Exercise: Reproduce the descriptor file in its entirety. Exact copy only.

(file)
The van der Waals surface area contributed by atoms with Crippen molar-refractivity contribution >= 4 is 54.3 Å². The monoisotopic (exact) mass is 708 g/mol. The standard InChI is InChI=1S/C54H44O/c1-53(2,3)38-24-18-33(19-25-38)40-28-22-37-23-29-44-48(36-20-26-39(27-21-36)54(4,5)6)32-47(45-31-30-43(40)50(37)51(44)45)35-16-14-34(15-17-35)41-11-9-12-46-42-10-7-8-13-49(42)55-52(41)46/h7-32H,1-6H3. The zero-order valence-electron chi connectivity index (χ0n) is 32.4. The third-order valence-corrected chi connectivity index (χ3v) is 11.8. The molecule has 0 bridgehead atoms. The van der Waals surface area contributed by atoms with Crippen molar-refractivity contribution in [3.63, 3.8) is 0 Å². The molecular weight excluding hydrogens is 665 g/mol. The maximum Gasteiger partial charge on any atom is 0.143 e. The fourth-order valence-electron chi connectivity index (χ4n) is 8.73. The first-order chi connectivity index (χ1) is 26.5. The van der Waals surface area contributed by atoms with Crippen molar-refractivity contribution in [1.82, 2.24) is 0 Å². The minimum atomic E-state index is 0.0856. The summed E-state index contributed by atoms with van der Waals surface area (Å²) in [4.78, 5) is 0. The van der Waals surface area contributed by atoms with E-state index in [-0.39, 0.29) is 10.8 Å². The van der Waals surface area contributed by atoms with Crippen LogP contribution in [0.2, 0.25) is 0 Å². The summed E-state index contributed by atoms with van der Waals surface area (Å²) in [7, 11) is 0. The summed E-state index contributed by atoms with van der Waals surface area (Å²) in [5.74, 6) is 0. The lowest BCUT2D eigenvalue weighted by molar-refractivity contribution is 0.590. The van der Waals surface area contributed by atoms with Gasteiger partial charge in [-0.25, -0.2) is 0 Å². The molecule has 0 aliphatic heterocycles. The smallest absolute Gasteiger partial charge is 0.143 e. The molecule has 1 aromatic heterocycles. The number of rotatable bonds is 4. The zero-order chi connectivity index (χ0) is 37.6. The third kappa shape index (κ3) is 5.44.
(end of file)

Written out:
The van der Waals surface area contributed by atoms with Crippen molar-refractivity contribution >= 4 is 54.3 Å². The monoisotopic (exact) mass is 708 g/mol. The standard InChI is InChI=1S/C54H44O/c1-53(2,3)38-24-18-33(19-25-38)40-28-22-37-23-29-44-48(36-20-26-39(27-21-36)54(4,5)6)32-47(45-31-30-43(40)50(37)51(44)45)35-16-14-34(15-17-35)41-11-9-12-46-42-10-7-8-13-49(42)55-52(41)46/h7-32H,1-6H3. The zero-order valence-electron chi connectivity index (χ0n) is 32.4. The third-order valence-corrected chi connectivity index (χ3v) is 11.8. The molecule has 0 bridgehead atoms. The van der Waals surface area contributed by atoms with Crippen molar-refractivity contribution in [3.63, 3.8) is 0 Å². The molecular weight excluding hydrogens is 665 g/mol. The maximum Gasteiger partial charge on any atom is 0.143 e. The fourth-order valence-electron chi connectivity index (χ4n) is 8.73. The first-order chi connectivity index (χ1) is 26.5. The van der Waals surface area contributed by atoms with Crippen molar-refractivity contribution in [1.82, 2.24) is 0 Å². The minimum atomic E-state index is 0.0856. The summed E-state index contributed by atoms with van der Waals surface area (Å²) in [4.78, 5) is 0. The van der Waals surface area contributed by atoms with E-state index in [-0.39, 0.29) is 10.8 Å². The van der Waals surface area contributed by atoms with Crippen LogP contribution in [0.2, 0.25) is 0 Å². The summed E-state index contributed by atoms with van der Waals surface area (Å²) in [7, 11) is 0. The summed E-state index contributed by atoms with van der Waals surface area (Å²) in [5.74, 6) is 0. The lowest BCUT2D eigenvalue weighted by molar-refractivity contribution is 0.590. The van der Waals surface area contributed by atoms with Gasteiger partial charge in [-0.25, -0.2) is 0 Å². The molecule has 0 aliphatic heterocycles. The smallest absolute Gasteiger partial charge is 0.143 e. The molecule has 1 aromatic heterocycles. The number of rotatable bonds is 4. The zero-order chi connectivity index (χ0) is 37.6. The third kappa shape index (κ3) is 5.44.